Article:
Compound returns


#1

We’ve just written up a post on compounding and its effects on your portfolio.

Including a snazzy compound return calculator here.


#2

Nice!

To do this “Just plug in the annual return you’re targeting, the initial money you’ll invest and the money you’ll add to your portfolio per year” you’ll either need to make your own copy of the spreadsheet (or Toby will need to give everyone write permission :slight_smile: )

Inflation will drag on those returns in the same way that broker X’s fees will. The 149,744 will feel like less in 40 years, unless we’re putting inflation-adjusted interest rates in :balloon:

Don’t expect your actual portfolio to behave like that, a smooth line curving upwards. :chart_with_upwards_trend::chart_with_downwards_trend::chart_with_upwards_trend:

Most investors experience less of a snowball effect than these charts suggest because when their investment horizon is 40y they earn less and have less cash to put to work, so they may need to put more cash to work in their later higher-earning years. :frowning:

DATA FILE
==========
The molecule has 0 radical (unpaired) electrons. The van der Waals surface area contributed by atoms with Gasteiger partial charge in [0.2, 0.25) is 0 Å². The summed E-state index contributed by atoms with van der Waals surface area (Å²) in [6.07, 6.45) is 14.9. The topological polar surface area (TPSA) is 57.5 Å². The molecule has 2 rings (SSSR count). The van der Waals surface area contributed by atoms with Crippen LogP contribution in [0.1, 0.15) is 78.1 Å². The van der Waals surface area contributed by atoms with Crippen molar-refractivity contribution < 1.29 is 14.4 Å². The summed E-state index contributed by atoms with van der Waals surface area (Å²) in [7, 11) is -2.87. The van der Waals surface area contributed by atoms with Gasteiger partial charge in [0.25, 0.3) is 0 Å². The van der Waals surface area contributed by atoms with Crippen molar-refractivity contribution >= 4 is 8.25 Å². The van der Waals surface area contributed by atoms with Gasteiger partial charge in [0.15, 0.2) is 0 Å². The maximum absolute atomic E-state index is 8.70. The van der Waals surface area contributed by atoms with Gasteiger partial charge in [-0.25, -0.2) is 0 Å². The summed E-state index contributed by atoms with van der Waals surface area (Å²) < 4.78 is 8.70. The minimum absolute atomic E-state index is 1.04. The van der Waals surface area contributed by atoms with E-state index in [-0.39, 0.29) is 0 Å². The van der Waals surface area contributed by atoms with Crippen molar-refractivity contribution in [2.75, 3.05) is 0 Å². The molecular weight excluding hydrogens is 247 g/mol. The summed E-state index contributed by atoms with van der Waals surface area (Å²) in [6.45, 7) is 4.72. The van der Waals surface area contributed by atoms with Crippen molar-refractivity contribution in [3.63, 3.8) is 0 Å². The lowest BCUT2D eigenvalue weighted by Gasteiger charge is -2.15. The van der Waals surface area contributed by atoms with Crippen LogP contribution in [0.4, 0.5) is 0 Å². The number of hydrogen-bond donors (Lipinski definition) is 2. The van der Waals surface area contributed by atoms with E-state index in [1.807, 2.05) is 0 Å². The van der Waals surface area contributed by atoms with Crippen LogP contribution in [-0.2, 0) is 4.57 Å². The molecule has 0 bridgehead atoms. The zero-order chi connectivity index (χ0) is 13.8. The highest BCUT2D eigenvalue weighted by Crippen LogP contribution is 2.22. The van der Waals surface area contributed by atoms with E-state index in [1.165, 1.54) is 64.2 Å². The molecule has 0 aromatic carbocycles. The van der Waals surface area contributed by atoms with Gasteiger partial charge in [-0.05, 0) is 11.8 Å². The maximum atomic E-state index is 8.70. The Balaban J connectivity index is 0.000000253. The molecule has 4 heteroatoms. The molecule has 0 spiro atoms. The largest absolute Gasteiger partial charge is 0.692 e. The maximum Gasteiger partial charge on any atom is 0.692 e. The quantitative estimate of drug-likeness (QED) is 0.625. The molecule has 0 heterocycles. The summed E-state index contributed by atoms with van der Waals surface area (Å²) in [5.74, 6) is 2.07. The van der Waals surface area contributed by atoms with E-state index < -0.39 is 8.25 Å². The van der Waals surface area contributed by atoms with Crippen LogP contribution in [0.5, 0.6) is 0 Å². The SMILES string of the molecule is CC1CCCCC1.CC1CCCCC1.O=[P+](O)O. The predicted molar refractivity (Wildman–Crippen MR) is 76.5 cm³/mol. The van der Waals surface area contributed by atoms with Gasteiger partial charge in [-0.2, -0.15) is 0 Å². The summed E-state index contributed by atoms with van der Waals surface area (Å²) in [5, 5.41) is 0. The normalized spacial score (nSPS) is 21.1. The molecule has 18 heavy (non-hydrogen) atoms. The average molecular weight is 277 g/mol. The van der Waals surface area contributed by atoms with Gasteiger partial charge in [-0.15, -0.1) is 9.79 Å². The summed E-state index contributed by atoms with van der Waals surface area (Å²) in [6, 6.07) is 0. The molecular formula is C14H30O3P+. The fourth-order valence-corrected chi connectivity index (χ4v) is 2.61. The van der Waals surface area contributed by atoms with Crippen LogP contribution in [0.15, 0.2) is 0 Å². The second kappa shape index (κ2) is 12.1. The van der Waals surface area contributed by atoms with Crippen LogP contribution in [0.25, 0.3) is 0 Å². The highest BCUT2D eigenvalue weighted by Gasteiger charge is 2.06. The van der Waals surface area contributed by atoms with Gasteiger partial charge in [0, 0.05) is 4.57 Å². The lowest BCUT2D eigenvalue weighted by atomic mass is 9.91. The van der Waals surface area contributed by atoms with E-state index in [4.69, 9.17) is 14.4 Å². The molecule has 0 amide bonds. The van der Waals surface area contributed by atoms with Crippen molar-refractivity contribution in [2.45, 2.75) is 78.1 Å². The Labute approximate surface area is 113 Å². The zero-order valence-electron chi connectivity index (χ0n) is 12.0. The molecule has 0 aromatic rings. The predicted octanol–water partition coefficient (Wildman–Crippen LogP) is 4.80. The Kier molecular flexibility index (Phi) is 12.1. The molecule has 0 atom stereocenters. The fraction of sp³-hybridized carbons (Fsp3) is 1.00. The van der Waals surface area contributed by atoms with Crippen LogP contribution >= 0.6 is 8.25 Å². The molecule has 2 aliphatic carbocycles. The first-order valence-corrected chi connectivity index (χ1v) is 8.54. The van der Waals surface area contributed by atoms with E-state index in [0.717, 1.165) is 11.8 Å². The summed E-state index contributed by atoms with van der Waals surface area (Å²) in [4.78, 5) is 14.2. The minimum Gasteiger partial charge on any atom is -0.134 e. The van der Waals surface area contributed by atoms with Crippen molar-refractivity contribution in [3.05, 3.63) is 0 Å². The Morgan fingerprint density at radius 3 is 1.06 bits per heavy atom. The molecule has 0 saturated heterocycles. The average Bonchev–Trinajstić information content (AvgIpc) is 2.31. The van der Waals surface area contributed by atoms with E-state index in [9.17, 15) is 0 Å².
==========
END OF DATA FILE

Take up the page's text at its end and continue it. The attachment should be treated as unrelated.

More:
… Some of those might be small caveats worth adding to the post, but none of them diminish your main point: if you want the invested money to do some of the work for you, the best time to start investing is always as early as possible. :+1:


#3

Great points @rod. I’d say duplicate the sheet - or one person’s tweaking could confuse everyone.

We actually considered adding an inflation adjusted sheet in there, but chose not to because:

a) It adds a layer of complexity
b) Inflation rate is never a sure thing, especially in the UK right now :sweat_smile:, so it would have to be another variable


#4

Maybe a simple proxy for inflation-adjusted interest rate/stock market return would be setting the default % in the spreadsheet to 1.04 rather than 1.07 :slight_smile:


(Giridhar Tammana) #5

The spreadsheet does show power of compounding and long-term investing.

I think it need more clarification on the 0.45% fees at least some example (I’m guessing this particular one is for ETF). And also how can one achieve 0% fees with Freetrade? Some example would be great.


#6

0% fees is in reference to the fact that we don’t charge any custody fees. Many brokers charge an annual % fee on the assets you hold with them - we don’t. It’s not a fee going to the fund - it goes to the broker.

To invest without paying a penny in fees with Freetrade, you could use a Basic account and only Basic orders.

With our ISA, in April when we start charging, you’d pay a flat £3/month fee. Your fee would never grow as your portfolio grows.